Effect of environmental conditions and lesion age on sporulation of Phytophthora ramorum on California bay, rhododendron, and camellia.

Author , ,
Date 2011.
Publication Phytopathology 101:S177.
Key Words
AbstractPhytophthora ramorum is the causal agent of the disease known as Sudden Oak Death (SOD). The objective of our research was to determine the environmental conditions and lesion age favorable for Phytophthora ramorum sporulation under field conditions. For two years, new camellia, rhododendron, California bay (Umbellaria californica) nursery stock were seasonally inoculated (every 3 months) on foliage. They were covered overhead to prevent rainfall from falling on the plants, but otherwise the plants were completely open to the natural environment. Consistent leaf wetness periods were produced with overhead misting systems and controlling sensors to simulate rainfall, fog, dew, or other conditions that might be supportive of sporulation in an irrigated nursery or landscape. For each season, these wetness conditions began when leaf lesions were 3, 6 and 9 weeks old and, at each of these time points, the wetness conditions were maintained for 8 days. Sporulation was evaluated by washing leaf lesions before the wet period began and at 1, 2, 4 and 8 days during the wet period. Leaf wetness and temperature were measured near the plants. For rhododendron, a Poisson regression model demonstrated that sporulation decreased with increasing lesion age. Sporulation increased with increasing consecutive hours of leaf wetness up to about 48 hours. Sporulation decreased with higher maximum temperatures. Sporulation often occurred when leaves were coated with naturally forming dew.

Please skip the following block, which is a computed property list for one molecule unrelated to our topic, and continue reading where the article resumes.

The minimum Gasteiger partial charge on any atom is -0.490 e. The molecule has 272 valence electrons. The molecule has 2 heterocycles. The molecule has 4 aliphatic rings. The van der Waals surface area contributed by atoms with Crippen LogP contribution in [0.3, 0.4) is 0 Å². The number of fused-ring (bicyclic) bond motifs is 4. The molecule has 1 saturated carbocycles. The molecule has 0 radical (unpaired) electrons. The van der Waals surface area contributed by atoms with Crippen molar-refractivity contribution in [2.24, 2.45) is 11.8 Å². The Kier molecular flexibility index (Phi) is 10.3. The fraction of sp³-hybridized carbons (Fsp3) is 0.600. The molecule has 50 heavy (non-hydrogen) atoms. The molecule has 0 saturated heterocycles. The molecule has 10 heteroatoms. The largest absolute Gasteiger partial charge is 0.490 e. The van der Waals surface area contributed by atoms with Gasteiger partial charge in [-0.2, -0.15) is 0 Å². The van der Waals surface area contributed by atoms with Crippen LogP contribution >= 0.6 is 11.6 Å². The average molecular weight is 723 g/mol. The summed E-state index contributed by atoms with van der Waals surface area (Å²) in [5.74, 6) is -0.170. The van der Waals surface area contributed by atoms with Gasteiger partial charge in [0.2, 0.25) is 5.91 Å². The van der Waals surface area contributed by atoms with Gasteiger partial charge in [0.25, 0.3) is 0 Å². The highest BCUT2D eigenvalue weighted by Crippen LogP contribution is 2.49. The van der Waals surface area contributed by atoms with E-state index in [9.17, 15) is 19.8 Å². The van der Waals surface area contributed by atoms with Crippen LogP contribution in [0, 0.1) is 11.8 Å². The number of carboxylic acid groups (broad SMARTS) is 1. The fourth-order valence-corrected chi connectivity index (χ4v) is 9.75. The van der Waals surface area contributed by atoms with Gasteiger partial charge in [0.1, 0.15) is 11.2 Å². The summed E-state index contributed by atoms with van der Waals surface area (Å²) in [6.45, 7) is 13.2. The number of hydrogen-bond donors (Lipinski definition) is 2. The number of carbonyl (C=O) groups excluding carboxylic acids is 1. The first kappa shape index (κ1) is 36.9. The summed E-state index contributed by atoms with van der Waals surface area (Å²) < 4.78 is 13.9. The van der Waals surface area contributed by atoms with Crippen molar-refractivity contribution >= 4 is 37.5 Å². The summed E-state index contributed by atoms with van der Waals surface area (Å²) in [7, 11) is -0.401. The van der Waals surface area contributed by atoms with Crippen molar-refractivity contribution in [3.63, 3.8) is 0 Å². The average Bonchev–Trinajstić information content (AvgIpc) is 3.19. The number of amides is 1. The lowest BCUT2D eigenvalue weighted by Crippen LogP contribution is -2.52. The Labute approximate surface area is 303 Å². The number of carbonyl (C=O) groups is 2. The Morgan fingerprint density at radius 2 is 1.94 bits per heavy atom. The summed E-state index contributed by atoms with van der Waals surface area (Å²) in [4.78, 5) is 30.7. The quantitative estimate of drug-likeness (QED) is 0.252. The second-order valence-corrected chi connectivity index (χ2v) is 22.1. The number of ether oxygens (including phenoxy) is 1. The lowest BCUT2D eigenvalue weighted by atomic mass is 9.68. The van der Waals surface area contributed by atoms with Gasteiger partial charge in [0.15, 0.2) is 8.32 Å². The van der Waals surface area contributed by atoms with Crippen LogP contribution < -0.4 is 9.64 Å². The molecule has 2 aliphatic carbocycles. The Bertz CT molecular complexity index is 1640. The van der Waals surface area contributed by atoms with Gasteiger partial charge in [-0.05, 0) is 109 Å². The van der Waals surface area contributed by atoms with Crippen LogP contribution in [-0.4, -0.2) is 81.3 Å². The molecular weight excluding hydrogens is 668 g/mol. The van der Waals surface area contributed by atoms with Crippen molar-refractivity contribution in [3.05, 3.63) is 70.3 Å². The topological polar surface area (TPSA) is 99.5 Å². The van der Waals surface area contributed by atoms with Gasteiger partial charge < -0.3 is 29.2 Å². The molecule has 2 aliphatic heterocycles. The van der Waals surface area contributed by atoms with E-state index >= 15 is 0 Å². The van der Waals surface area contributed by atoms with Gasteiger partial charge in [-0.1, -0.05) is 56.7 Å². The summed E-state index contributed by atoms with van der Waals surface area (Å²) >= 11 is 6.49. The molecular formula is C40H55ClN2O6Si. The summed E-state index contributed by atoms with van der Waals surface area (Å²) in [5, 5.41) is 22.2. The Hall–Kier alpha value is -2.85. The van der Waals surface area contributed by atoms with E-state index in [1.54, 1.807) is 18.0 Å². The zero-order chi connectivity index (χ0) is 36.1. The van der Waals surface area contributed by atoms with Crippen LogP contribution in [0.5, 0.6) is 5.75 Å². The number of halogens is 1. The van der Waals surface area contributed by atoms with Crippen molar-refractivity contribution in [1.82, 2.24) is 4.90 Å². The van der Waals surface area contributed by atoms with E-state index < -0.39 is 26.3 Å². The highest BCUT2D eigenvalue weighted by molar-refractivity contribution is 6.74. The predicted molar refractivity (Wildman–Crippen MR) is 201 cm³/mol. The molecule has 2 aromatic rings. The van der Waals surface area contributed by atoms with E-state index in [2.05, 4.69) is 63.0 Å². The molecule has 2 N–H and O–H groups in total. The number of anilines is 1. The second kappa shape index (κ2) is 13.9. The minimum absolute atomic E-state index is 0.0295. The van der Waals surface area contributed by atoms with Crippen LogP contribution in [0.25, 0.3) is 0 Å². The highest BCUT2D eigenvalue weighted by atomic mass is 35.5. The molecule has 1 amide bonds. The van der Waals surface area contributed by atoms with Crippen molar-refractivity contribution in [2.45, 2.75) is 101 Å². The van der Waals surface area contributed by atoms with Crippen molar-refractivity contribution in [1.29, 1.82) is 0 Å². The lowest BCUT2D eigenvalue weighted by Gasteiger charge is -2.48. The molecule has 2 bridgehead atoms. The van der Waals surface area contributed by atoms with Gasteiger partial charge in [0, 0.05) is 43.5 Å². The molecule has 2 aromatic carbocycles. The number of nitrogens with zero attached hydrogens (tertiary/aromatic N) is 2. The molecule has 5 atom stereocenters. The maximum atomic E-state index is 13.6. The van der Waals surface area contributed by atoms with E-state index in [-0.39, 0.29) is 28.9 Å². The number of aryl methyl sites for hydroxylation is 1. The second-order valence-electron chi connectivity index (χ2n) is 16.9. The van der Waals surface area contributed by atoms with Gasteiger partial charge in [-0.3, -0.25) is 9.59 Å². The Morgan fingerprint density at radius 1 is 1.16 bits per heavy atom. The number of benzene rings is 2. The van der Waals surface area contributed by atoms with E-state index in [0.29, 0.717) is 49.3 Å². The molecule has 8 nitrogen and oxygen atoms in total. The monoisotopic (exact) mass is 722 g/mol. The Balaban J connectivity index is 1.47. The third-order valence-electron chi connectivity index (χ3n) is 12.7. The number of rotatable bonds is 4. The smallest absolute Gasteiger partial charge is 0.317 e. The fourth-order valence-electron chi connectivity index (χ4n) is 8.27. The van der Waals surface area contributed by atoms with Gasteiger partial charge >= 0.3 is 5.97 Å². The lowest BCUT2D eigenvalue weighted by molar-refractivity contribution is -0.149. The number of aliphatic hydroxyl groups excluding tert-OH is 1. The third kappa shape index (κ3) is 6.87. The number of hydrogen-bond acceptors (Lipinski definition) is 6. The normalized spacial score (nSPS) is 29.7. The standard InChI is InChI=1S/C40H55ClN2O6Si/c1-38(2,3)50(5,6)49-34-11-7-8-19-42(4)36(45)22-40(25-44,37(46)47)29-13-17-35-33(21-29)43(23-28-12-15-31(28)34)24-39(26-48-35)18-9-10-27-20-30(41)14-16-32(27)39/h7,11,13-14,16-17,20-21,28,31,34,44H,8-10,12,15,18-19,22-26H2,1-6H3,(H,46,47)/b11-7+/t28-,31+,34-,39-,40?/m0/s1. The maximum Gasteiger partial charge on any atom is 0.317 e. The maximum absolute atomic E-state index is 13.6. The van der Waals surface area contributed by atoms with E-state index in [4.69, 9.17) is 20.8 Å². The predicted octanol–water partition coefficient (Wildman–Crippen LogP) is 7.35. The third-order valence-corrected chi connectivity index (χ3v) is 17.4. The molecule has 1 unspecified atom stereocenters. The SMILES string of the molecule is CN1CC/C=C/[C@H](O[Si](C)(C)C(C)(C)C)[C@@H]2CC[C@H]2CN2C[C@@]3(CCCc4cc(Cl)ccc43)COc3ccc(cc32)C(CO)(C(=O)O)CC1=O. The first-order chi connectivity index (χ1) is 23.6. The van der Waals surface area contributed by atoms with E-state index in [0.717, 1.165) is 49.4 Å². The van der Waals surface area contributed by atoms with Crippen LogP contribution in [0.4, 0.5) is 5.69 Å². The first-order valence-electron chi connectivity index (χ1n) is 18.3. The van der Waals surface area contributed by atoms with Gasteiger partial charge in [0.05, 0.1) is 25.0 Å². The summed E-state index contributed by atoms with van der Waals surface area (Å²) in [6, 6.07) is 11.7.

Full Citation Tjosvold, S.; Chambers, D.; and Mori, S. 2011. Effect of environmental conditions and lesion age on sporulation of Phytophthora ramorum on California bay, rhododendron, and camellia. Phytopathology 101:S177.